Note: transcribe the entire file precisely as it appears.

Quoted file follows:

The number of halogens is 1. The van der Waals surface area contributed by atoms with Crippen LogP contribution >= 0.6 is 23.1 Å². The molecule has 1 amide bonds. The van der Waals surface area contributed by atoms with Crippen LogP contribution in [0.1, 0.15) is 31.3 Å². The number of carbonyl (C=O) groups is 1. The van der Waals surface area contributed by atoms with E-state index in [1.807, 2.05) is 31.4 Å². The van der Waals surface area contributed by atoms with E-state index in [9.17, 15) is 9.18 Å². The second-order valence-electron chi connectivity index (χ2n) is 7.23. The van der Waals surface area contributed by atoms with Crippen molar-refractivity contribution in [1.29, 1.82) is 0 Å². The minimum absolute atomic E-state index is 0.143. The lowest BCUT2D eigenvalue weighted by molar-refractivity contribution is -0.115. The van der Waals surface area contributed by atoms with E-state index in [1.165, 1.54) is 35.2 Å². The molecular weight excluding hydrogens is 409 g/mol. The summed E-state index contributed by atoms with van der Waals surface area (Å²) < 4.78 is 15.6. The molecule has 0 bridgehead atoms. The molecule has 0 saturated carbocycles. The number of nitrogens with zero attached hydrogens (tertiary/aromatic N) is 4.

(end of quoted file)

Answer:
The number of halogens is 1. The van der Waals surface area contributed by atoms with Crippen LogP contribution >= 0.6 is 23.1 Å². The molecule has 1 amide bonds. The van der Waals surface area contributed by atoms with Crippen LogP contribution in [0.1, 0.15) is 31.3 Å². The number of carbonyl (C=O) groups is 1. The van der Waals surface area contributed by atoms with E-state index in [1.807, 2.05) is 31.4 Å². The van der Waals surface area contributed by atoms with E-state index in [9.17, 15) is 9.18 Å². The second-order valence-electron chi connectivity index (χ2n) is 7.23. The van der Waals surface area contributed by atoms with Crippen molar-refractivity contribution in [1.29, 1.82) is 0 Å². The minimum absolute atomic E-state index is 0.143. The lowest BCUT2D eigenvalue weighted by molar-refractivity contribution is -0.115. The van der Waals surface area contributed by atoms with E-state index in [1.165, 1.54) is 35.2 Å². The molecular weight excluding hydrogens is 409 g/mol. The summed E-state index contributed by atoms with van der Waals surface area (Å²) < 4.78 is 15.6. The molecule has 0 bridgehead atoms. The molecule has 0 saturated carbocycles. The number of nitrogens with zero attached hydrogens (tertiary/aromatic N) is 4.